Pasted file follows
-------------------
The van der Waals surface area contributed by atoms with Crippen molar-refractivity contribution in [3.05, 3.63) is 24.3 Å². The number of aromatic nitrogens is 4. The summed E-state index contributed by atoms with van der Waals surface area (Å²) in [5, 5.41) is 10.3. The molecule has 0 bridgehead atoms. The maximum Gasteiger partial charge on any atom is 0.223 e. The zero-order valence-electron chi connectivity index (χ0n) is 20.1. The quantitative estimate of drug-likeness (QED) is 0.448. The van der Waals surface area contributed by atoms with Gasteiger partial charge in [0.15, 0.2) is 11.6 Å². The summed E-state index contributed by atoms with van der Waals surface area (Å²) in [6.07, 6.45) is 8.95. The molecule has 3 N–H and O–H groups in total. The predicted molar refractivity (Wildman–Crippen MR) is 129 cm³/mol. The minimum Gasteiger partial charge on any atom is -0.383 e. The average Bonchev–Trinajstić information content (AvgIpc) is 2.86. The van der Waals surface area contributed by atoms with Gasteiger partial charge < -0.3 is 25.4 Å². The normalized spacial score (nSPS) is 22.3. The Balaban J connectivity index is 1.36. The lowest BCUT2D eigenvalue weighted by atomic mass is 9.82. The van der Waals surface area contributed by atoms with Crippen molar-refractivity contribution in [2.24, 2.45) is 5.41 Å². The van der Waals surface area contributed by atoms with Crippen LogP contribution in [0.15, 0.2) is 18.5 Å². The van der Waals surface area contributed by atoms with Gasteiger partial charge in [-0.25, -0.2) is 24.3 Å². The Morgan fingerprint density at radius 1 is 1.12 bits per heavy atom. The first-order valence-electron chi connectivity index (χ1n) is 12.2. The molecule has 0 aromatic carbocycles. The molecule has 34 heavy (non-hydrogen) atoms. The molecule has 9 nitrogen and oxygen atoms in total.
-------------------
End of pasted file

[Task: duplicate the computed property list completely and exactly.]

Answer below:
The van der Waals surface area contributed by atoms with Crippen molar-refractivity contribution in [3.05, 3.63) is 24.3 Å². The number of aromatic nitrogens is 4. The summed E-state index contributed by atoms with van der Waals surface area (Å²) in [5, 5.41) is 10.3. The molecule has 0 bridgehead atoms. The maximum Gasteiger partial charge on any atom is 0.223 e. The zero-order valence-electron chi connectivity index (χ0n) is 20.1. The quantitative estimate of drug-likeness (QED) is 0.448. The van der Waals surface area contributed by atoms with Gasteiger partial charge in [0.15, 0.2) is 11.6 Å². The summed E-state index contributed by atoms with van der Waals surface area (Å²) in [6.07, 6.45) is 8.95. The molecule has 3 N–H and O–H groups in total. The predicted molar refractivity (Wildman–Crippen MR) is 129 cm³/mol. The minimum Gasteiger partial charge on any atom is -0.383 e. The average Bonchev–Trinajstić information content (AvgIpc) is 2.86. The van der Waals surface area contributed by atoms with Gasteiger partial charge < -0.3 is 25.4 Å². The normalized spacial score (nSPS) is 22.3. The Balaban J connectivity index is 1.36. The lowest BCUT2D eigenvalue weighted by atomic mass is 9.82. The van der Waals surface area contributed by atoms with Crippen molar-refractivity contribution in [2.24, 2.45) is 5.41 Å². The van der Waals surface area contributed by atoms with Crippen LogP contribution in [0.15, 0.2) is 18.5 Å². The van der Waals surface area contributed by atoms with Gasteiger partial charge in [-0.25, -0.2) is 24.3 Å². The Morgan fingerprint density at radius 1 is 1.12 bits per heavy atom. The first-order valence-electron chi connectivity index (χ1n) is 12.2. The molecule has 0 aromatic carbocycles. The molecule has 34 heavy (non-hydrogen) atoms. The molecule has 9 nitrogen and oxygen atoms in total.